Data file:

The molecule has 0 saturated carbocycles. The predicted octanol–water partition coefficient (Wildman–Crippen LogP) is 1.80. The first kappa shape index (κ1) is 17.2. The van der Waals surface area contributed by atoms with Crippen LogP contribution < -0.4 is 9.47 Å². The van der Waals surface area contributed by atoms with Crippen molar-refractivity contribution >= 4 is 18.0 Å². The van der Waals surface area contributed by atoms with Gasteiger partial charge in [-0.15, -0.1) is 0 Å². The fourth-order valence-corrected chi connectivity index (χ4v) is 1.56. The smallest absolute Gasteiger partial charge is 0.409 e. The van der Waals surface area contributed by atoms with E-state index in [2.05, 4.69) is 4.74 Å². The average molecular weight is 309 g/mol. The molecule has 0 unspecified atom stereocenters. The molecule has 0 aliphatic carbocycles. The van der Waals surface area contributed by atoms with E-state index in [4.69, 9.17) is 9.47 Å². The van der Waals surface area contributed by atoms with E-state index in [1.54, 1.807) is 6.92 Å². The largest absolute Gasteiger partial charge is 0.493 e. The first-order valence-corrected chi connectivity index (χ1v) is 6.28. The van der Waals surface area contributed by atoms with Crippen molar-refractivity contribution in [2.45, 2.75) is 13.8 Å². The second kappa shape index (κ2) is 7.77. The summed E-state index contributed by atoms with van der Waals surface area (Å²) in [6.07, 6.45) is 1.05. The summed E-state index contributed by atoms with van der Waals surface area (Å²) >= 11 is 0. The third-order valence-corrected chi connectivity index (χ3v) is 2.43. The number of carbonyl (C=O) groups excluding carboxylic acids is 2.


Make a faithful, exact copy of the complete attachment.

The molecule has 0 saturated carbocycles. The predicted octanol–water partition coefficient (Wildman–Crippen LogP) is 1.80. The first kappa shape index (κ1) is 17.2. The van der Waals surface area contributed by atoms with Crippen LogP contribution < -0.4 is 9.47 Å². The van der Waals surface area contributed by atoms with Crippen molar-refractivity contribution >= 4 is 18.0 Å². The van der Waals surface area contributed by atoms with Gasteiger partial charge in [-0.15, -0.1) is 0 Å². The fourth-order valence-corrected chi connectivity index (χ4v) is 1.56. The smallest absolute Gasteiger partial charge is 0.409 e. The van der Waals surface area contributed by atoms with E-state index in [2.05, 4.69) is 4.74 Å². The average molecular weight is 309 g/mol. The molecule has 0 unspecified atom stereocenters. The molecule has 0 aliphatic carbocycles. The van der Waals surface area contributed by atoms with E-state index in [4.69, 9.17) is 9.47 Å². The van der Waals surface area contributed by atoms with E-state index in [1.54, 1.807) is 6.92 Å². The largest absolute Gasteiger partial charge is 0.493 e. The first-order valence-corrected chi connectivity index (χ1v) is 6.28. The van der Waals surface area contributed by atoms with Crippen molar-refractivity contribution in [2.45, 2.75) is 13.8 Å². The second kappa shape index (κ2) is 7.77. The summed E-state index contributed by atoms with van der Waals surface area (Å²) in [6.07, 6.45) is 1.05. The summed E-state index contributed by atoms with van der Waals surface area (Å²) >= 11 is 0. The third-order valence-corrected chi connectivity index (χ3v) is 2.43. The number of carbonyl (C=O) groups excluding carboxylic acids is 2.